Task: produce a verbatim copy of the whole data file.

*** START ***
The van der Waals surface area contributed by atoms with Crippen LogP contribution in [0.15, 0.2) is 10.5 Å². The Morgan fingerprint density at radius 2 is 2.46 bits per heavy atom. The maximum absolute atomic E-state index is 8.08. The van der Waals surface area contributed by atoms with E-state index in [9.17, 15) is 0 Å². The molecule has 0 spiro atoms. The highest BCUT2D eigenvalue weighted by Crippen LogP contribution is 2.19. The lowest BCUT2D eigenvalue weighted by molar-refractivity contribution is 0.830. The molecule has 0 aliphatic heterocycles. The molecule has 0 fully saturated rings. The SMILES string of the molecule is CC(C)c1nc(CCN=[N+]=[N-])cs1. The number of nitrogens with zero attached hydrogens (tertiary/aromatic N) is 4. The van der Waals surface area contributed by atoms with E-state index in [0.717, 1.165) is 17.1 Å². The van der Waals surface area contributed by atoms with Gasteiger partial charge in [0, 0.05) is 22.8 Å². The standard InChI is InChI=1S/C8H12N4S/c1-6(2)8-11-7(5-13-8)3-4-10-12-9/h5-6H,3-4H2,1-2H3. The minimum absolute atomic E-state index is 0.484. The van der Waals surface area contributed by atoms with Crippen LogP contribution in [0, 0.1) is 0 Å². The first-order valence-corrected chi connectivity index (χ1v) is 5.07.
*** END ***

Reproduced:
The van der Waals surface area contributed by atoms with Crippen LogP contribution in [0.15, 0.2) is 10.5 Å². The Morgan fingerprint density at radius 2 is 2.46 bits per heavy atom. The maximum absolute atomic E-state index is 8.08. The van der Waals surface area contributed by atoms with E-state index in [9.17, 15) is 0 Å². The molecule has 0 spiro atoms. The highest BCUT2D eigenvalue weighted by Crippen LogP contribution is 2.19. The lowest BCUT2D eigenvalue weighted by molar-refractivity contribution is 0.830. The molecule has 0 aliphatic heterocycles. The molecule has 0 fully saturated rings. The SMILES string of the molecule is CC(C)c1nc(CCN=[N+]=[N-])cs1. The number of nitrogens with zero attached hydrogens (tertiary/aromatic N) is 4. The van der Waals surface area contributed by atoms with E-state index in [0.717, 1.165) is 17.1 Å². The van der Waals surface area contributed by atoms with Gasteiger partial charge in [0, 0.05) is 22.8 Å². The standard InChI is InChI=1S/C8H12N4S/c1-6(2)8-11-7(5-13-8)3-4-10-12-9/h5-6H,3-4H2,1-2H3. The minimum absolute atomic E-state index is 0.484. The van der Waals surface area contributed by atoms with Crippen LogP contribution in [0, 0.1) is 0 Å². The first-order valence-corrected chi connectivity index (χ1v) is 5.07.